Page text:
Zoë starts to ask why her mom just disappeared and is now on the run from the entire world, but Clarice hushes her because it's about to start. The tip-off has arrived, and no matter how happy Clarice is to see her little godlet, she always is really into watching a handful of stupid, crazy zealots kill a shitload of people for her glory.
But instead, with like three minutes to the jump and everybody priming their under-seat bombs, a bunch of warplanes fly over, dropping a squadron of Cylon Centurions on the field like Marines. They all spread out into a military formation and start aiming guns at the crowd, and everybody is freaking out and they don't even know why -- I mean, it looks scary to us but that's just because we were on New Caprica -- and because old Clarice is waiting for her new dead friends in Heaven, she doesn't even know something bad is going on.
Zoë's like, "Um, and how many people are you killing right now?" Clarice blows her off and makes a funny little joke just for us -- "If one man is resurrected, that will change the Worlds," get it? -- and that Heaven is what's important. Zoë goes into Judas mode because they got way too much heaven on their minds right now: "If people believe they'll go heaven no matter what, they'll lose control over themselves. Nothing anyone does on the Twelve Worlds will matter to them! The real worlds will turn into a game, like New Cap City. People will kill, rape, destroy. They'll be forgiven and blessed and go to Heaven anyway. That's blasphemy! I know my purpose now."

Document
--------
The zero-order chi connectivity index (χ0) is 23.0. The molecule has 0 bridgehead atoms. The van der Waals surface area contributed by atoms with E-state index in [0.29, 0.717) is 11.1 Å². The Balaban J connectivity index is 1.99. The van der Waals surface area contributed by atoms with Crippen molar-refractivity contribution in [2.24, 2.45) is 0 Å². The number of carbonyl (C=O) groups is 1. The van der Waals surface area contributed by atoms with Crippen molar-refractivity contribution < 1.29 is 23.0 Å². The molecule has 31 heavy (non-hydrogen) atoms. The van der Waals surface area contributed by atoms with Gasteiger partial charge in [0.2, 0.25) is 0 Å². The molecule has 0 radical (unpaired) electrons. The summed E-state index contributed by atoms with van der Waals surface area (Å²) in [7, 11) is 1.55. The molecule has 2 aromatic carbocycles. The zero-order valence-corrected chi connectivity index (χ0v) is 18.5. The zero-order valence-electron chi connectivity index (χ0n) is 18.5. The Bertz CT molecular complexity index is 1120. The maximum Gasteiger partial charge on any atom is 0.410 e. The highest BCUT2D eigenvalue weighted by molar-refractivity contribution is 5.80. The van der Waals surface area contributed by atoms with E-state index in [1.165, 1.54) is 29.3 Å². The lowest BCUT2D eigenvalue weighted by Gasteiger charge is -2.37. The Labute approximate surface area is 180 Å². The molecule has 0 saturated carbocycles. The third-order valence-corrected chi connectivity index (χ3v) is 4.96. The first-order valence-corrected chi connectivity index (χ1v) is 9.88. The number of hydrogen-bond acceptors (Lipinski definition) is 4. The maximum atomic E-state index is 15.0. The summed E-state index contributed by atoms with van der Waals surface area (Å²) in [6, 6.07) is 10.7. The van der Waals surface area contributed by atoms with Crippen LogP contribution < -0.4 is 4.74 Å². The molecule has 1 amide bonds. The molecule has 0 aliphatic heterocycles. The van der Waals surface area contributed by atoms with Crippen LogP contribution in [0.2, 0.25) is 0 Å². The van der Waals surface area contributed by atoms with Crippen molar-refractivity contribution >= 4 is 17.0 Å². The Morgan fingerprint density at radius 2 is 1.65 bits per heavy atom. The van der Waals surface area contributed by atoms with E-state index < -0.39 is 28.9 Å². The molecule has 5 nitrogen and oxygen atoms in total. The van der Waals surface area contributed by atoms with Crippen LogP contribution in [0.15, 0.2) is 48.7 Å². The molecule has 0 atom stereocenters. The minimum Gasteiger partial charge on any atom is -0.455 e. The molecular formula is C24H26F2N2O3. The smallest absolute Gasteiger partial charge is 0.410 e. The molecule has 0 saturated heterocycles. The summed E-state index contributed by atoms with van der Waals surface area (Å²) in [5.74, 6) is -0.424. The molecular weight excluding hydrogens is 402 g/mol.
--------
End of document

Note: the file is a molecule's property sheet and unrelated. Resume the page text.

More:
Not sure about the speech -- seems like atheists have a better ethical track record than people doing shit for imaginary pie with daddy -- but the sentiment is okay because Heaven is a stupid, ugly concept when you use it this way. Maybe two thousand years ago it helped to know that Heaven was waiting, but now it's just an excuse to be a dick. I've never understood what the Heaven thing has to do with God, anyway. We already live in a wonderful, terrible, complicated place that challenges us each and every day to brings ourselves closer to His image and gives us the tools to do so. Waiting for something better is a great way to avoid that opportunity altogether. The Afterlife is not required for religion, it's just a traditional part of some religions. And the cons of that approach are pretty well demonstrated here: Clarice is not entirely a snake oil salesman, but about some things, she is.